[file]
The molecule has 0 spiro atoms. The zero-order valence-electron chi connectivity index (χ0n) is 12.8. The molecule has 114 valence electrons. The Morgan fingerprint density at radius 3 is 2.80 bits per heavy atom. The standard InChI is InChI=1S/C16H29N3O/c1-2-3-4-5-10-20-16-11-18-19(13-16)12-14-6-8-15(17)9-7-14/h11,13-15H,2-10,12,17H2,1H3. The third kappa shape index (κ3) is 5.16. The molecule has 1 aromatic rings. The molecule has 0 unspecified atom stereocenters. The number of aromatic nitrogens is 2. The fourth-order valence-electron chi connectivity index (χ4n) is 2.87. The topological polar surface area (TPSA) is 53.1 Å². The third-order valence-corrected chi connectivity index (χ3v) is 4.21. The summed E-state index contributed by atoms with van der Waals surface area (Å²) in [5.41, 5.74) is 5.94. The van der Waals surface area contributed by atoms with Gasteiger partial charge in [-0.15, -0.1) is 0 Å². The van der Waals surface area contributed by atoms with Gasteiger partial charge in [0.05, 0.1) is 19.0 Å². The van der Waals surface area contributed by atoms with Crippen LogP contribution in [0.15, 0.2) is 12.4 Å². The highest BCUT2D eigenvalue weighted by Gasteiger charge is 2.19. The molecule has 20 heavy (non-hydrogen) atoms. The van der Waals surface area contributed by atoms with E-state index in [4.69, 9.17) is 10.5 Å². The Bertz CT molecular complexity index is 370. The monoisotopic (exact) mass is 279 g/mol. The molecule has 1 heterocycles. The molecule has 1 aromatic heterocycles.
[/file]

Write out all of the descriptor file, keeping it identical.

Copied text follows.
The molecule has 0 spiro atoms. The zero-order valence-electron chi connectivity index (χ0n) is 12.8. The molecule has 114 valence electrons. The Morgan fingerprint density at radius 3 is 2.80 bits per heavy atom. The standard InChI is InChI=1S/C16H29N3O/c1-2-3-4-5-10-20-16-11-18-19(13-16)12-14-6-8-15(17)9-7-14/h11,13-15H,2-10,12,17H2,1H3. The third kappa shape index (κ3) is 5.16. The molecule has 1 aromatic rings. The molecule has 0 unspecified atom stereocenters. The number of aromatic nitrogens is 2. The fourth-order valence-electron chi connectivity index (χ4n) is 2.87. The topological polar surface area (TPSA) is 53.1 Å². The third-order valence-corrected chi connectivity index (χ3v) is 4.21. The summed E-state index contributed by atoms with van der Waals surface area (Å²) in [5.41, 5.74) is 5.94. The van der Waals surface area contributed by atoms with Gasteiger partial charge in [-0.15, -0.1) is 0 Å². The van der Waals surface area contributed by atoms with Gasteiger partial charge in [0.05, 0.1) is 19.0 Å². The van der Waals surface area contributed by atoms with Crippen LogP contribution in [0.15, 0.2) is 12.4 Å². The highest BCUT2D eigenvalue weighted by Gasteiger charge is 2.19. The molecule has 20 heavy (non-hydrogen) atoms. The van der Waals surface area contributed by atoms with E-state index in [4.69, 9.17) is 10.5 Å². The Bertz CT molecular complexity index is 370. The monoisotopic (exact) mass is 279 g/mol. The molecule has 1 heterocycles. The molecule has 1 aromatic heterocycles.